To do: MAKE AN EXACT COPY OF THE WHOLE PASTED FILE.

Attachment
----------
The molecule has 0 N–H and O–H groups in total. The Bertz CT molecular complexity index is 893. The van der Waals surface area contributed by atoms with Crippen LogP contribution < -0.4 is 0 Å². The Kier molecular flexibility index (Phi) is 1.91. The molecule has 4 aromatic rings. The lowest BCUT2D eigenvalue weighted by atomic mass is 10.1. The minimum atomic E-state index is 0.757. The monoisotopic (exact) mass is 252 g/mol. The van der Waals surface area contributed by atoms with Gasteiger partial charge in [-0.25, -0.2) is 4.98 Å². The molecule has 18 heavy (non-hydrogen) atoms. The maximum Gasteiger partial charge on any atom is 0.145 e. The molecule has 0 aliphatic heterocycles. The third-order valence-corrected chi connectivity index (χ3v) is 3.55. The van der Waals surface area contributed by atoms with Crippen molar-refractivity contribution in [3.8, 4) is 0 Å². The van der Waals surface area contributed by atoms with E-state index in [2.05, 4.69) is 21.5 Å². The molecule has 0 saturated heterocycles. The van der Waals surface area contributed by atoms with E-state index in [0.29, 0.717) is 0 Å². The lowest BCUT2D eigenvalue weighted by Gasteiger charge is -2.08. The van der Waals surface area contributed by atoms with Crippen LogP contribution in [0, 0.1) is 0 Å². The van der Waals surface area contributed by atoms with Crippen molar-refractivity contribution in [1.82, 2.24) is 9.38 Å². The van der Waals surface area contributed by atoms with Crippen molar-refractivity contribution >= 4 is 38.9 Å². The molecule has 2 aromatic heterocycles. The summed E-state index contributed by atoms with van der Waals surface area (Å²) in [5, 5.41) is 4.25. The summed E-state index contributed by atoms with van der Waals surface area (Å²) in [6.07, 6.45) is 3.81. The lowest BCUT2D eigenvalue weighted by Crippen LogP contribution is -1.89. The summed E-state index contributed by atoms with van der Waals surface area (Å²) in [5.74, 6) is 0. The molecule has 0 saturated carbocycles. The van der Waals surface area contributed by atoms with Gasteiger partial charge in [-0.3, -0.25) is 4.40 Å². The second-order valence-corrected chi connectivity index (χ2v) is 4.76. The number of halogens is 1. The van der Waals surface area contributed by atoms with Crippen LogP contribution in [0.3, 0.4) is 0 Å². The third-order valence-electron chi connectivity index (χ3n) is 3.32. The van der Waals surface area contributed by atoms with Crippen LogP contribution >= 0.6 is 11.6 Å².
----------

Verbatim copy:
The molecule has 0 N–H and O–H groups in total. The Bertz CT molecular complexity index is 893. The van der Waals surface area contributed by atoms with Crippen LogP contribution < -0.4 is 0 Å². The Kier molecular flexibility index (Phi) is 1.91. The molecule has 4 aromatic rings. The lowest BCUT2D eigenvalue weighted by atomic mass is 10.1. The minimum atomic E-state index is 0.757. The monoisotopic (exact) mass is 252 g/mol. The van der Waals surface area contributed by atoms with Gasteiger partial charge in [-0.25, -0.2) is 4.98 Å². The molecule has 18 heavy (non-hydrogen) atoms. The maximum Gasteiger partial charge on any atom is 0.145 e. The molecule has 0 aliphatic heterocycles. The third-order valence-corrected chi connectivity index (χ3v) is 3.55. The van der Waals surface area contributed by atoms with Crippen molar-refractivity contribution in [3.8, 4) is 0 Å². The van der Waals surface area contributed by atoms with E-state index in [2.05, 4.69) is 21.5 Å². The molecule has 0 saturated heterocycles. The van der Waals surface area contributed by atoms with E-state index in [0.29, 0.717) is 0 Å². The lowest BCUT2D eigenvalue weighted by Gasteiger charge is -2.08. The van der Waals surface area contributed by atoms with Crippen LogP contribution in [0, 0.1) is 0 Å². The van der Waals surface area contributed by atoms with Crippen molar-refractivity contribution in [1.82, 2.24) is 9.38 Å². The van der Waals surface area contributed by atoms with Crippen molar-refractivity contribution >= 4 is 38.9 Å². The molecule has 2 aromatic heterocycles. The summed E-state index contributed by atoms with van der Waals surface area (Å²) in [5, 5.41) is 4.25. The summed E-state index contributed by atoms with van der Waals surface area (Å²) in [6.07, 6.45) is 3.81. The lowest BCUT2D eigenvalue weighted by Crippen LogP contribution is -1.89. The summed E-state index contributed by atoms with van der Waals surface area (Å²) in [5.74, 6) is 0. The molecule has 0 saturated carbocycles. The van der Waals surface area contributed by atoms with Gasteiger partial charge in [-0.3, -0.25) is 4.40 Å². The second-order valence-corrected chi connectivity index (χ2v) is 4.76. The number of halogens is 1. The van der Waals surface area contributed by atoms with Crippen LogP contribution in [0.3, 0.4) is 0 Å². The third-order valence-electron chi connectivity index (χ3n) is 3.32. The van der Waals surface area contributed by atoms with Crippen LogP contribution >= 0.6 is 11.6 Å².